Nissan Shows Off Collision-Avoidance Robots

Imagine one of those drunken nights when you're swerving all over the road, and suddenly a walking mailbox or tree magically jumps into your path? Now imagine an automobile that goes into autopilot in an instant and swerves the car out of away before smacking into that walking tree. That seems to be the idea--although not quite as dramatic--behind Nissan's latest collision-avoidance technology.

Currently the company is testing the technology on a small troop of Eporo robots, tweaking their ability to quickly navigate around objects. Like a school of fish, the six robots follow each other, coordinate their speeds, and apparently can shift lanes to avoid obstacles. Computerworld describes a recent demonstration at CEATEC, showing how the robots could shift from three lanes, to two lanes, and then down to one.

"In EPORO, we recreated the behavior of a school of fish making full use of cutting-edge electronic technologies," said Toshiyuki Andou, Manager of Nissan's Mobility Laboratory and principal engineer of the robot car project. "By sharing the surrounding information received within the group via communication, the group of EPOROs can travel safely, changing its shape as needed."

Although the robots are less than one meter high, Nissan plans to eventually incorporate the technology into cars to avoid road congestion and reduce the number of traffic accidents. Unfortunately, this idea won't work unless ALL vehicles have the collision-avoidance technology, including those not manufactured by Nissan. Hopefully future cars won't look like those Slime things from Dragon Quest games.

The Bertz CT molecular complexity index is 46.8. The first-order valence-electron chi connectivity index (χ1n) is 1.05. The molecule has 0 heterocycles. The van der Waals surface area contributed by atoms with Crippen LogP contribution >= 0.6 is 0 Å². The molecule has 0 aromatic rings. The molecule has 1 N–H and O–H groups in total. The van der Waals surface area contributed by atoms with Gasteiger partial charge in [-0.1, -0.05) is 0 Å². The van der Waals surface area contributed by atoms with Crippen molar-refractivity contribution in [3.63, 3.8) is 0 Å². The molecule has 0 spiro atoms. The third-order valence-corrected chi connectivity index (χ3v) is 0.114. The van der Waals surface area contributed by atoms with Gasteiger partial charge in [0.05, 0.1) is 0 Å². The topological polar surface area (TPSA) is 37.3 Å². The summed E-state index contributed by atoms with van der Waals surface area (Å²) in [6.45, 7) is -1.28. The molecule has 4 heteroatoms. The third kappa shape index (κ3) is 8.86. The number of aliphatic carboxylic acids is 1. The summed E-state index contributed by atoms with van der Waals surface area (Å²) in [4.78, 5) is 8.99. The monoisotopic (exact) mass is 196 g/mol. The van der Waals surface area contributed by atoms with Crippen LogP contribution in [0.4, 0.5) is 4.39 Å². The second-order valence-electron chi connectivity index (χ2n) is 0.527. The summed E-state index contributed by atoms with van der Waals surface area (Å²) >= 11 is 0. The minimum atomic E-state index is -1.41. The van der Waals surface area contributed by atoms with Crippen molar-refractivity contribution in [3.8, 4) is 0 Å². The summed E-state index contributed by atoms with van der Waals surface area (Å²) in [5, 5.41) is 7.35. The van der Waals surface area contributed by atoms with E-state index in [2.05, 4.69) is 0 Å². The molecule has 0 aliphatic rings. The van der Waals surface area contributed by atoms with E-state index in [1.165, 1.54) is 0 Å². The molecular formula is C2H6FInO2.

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  • Trauma
    One word comes to mind. "Classic's". What happens when you have a classic car. You wouldn't want to change anything or you depreciate the value.
  • Anonymous
    What's the point of coordinating all the cars on the road and having them auto-pilot themselves? You shouldn't be driving at all if you need the car to avoid objects for you. This will only make bad drivers worse since they'll depend on the car. If the ultimate goal is to remove the need for driving, then I may as well use public transportation.
  • jblack
    I wonder what they'd do if instead of hitting a tree it swerved into a small child. I can definitely see a lawsuit coming if something like that happens.